Levine, Joseph want to identify locations for public bathrooms

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Brooklyn Council Member, Rita Joseph.
Marc Baptiste Photography

Manhattan Borough President, Mark Levine and Brooklyn Council Member, Rita Joseph on Monday announced the introduction of legislation aimed at combating New York City’s notorious lack of public bathrooms.

Joseph, the Haitian-born representative for the 40th Council District in Brooklyn, said this legislation would be “an important step towards ensuring all New Yorkers have access to public restrooms by requiring the City to publish a report on feasible locations to install a public bathroom in every ZIP code across the five boroughs.

“Public restrooms will help people take care of their fundamental needs with dignity while simultaneously keeping our public spaces sanitary,” Joseph said. “It’s absolutely crucial that all neighborhoods across our city have public restrooms so that New York City can catch up to its peers.

“I thank Borough President Levine for his partnership as we work to ensure that our city is as clean, equitable, and healthy as possible,” she added.

Levin said the city’s “lack of public restrooms is an issue of equity, public health, sanitation and basic human rights.

“It’s beyond time for the city to catch up to other modern cities and take steps to ensure that all New Yorkers and tourists have a place to go when nature calls,” he added.

The legislators said New York City ranks 93rd out of the 100 largest US cities in the number of public bathrooms per capita.

They said the city’s lack of available, accessible and clean public bathrooms “disproportionately harms New Yorkers who are unhoused, elderly, disabled, pregnant, menstruating or have other medical conditions.”

Joseph and Levin also said that the lack of bathroom “alarmingly contributes to the spread of contagious diseases, including COVID-19 and Hepatitis A.”

Public restrooms in New York City are managed by a patchwork of NYC Parks, NYC DOT, the MTA, BIDs, and private property owners.

Many of these bathrooms are closed indefinitely or are inaccessible, Joseph and Levin said.

Pre-pandemic, most of these restrooms were only open seasonally, and according to a 2018 survey, only four were open 24/7.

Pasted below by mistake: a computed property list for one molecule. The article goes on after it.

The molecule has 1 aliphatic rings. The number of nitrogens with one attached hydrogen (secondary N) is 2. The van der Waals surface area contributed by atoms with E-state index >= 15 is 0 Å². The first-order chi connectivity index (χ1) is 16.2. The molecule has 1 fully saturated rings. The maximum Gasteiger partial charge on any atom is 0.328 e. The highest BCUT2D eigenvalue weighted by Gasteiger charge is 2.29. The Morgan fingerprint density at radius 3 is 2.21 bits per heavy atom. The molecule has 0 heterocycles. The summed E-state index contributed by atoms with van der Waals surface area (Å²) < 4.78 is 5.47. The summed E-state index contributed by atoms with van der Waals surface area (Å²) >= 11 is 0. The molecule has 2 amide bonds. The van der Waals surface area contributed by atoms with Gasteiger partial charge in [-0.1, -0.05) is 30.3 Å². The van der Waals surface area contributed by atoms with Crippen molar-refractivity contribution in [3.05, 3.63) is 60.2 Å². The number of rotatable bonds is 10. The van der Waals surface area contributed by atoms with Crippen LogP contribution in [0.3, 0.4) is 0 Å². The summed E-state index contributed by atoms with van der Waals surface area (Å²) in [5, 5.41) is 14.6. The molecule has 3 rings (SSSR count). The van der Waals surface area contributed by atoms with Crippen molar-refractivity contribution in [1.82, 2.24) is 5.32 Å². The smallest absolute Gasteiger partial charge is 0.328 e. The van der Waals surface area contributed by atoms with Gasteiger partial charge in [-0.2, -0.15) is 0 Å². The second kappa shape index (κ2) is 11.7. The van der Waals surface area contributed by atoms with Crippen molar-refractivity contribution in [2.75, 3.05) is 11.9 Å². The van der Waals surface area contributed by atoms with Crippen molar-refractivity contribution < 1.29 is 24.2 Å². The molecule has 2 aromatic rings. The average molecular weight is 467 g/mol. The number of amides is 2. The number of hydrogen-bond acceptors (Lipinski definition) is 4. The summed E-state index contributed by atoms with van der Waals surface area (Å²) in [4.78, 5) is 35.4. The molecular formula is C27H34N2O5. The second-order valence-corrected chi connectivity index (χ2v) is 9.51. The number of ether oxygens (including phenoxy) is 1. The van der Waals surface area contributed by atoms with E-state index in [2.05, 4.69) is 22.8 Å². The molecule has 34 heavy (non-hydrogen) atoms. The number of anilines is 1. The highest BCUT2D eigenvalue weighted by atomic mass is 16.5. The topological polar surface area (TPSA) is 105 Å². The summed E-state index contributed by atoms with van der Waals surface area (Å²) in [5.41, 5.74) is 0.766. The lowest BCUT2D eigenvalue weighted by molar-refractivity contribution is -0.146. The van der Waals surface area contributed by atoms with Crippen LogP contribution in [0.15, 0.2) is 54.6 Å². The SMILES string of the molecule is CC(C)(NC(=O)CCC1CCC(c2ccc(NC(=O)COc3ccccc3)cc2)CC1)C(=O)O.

Since the start of the pandemic, all the public bathrooms in the city’s subway stations and a number of those located in recreation centers, park houses, and libraries have closed, Joseph and Levin said.

Of the limited number still open, they said many are inaccessible, unsanitary, and in disrepair.

Joseph and Levin said more than 25 percent of the public restrooms maintained by Parks were in unacceptable condition in nine community districts in 2019.

Further, according to Park’s website, only five of its bathrooms in the Bronx, five in Brooklyn, six in Manhattan, three in Queens, and one in Staten Island are ADA accessible, while 73 percent do not have changing stations for infants and toddlers.

The bill introduced by Levine and Joseph works to address this crisis by requiring the Department of Transportation and the Department of Parks and Recreation to consult with Community Boards and the public about building new bathroom locations.

These agencies must submit a report to the Mayor and Speaker of the City Council no later than Jun. 1, 2023 that identifies at least one location in each ZIP code citywide where it is feasible to install a public bathroom.

The report must also include information about potential budget, technical or safety challenges associated with installing and maintaining public bathroom facilities in the locations identified.

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